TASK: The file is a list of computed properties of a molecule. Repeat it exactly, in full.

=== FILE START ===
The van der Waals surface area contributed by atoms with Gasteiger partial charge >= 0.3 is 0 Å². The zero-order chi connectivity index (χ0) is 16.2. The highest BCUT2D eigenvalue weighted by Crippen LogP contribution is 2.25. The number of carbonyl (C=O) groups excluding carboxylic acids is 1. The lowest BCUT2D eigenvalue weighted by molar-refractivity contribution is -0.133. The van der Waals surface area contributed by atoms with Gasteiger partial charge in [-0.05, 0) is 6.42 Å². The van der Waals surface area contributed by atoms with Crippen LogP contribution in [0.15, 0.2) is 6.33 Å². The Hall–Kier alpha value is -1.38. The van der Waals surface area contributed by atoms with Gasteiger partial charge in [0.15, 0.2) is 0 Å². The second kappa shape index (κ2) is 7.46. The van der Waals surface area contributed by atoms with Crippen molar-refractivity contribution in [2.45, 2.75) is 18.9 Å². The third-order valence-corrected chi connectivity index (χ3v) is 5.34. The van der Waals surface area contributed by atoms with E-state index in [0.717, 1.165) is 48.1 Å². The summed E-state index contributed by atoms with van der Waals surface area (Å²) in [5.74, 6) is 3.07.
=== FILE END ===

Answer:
The van der Waals surface area contributed by atoms with Gasteiger partial charge >= 0.3 is 0 Å². The zero-order chi connectivity index (χ0) is 16.2. The highest BCUT2D eigenvalue weighted by Crippen LogP contribution is 2.25. The number of carbonyl (C=O) groups excluding carboxylic acids is 1. The lowest BCUT2D eigenvalue weighted by molar-refractivity contribution is -0.133. The van der Waals surface area contributed by atoms with Gasteiger partial charge in [-0.05, 0) is 6.42 Å². The van der Waals surface area contributed by atoms with Crippen LogP contribution in [0.15, 0.2) is 6.33 Å². The Hall–Kier alpha value is -1.38. The van der Waals surface area contributed by atoms with Gasteiger partial charge in [0.15, 0.2) is 0 Å². The second kappa shape index (κ2) is 7.46. The van der Waals surface area contributed by atoms with Crippen molar-refractivity contribution in [2.45, 2.75) is 18.9 Å². The third-order valence-corrected chi connectivity index (χ3v) is 5.34. The van der Waals surface area contributed by atoms with E-state index in [0.717, 1.165) is 48.1 Å². The summed E-state index contributed by atoms with van der Waals surface area (Å²) in [5.74, 6) is 3.07.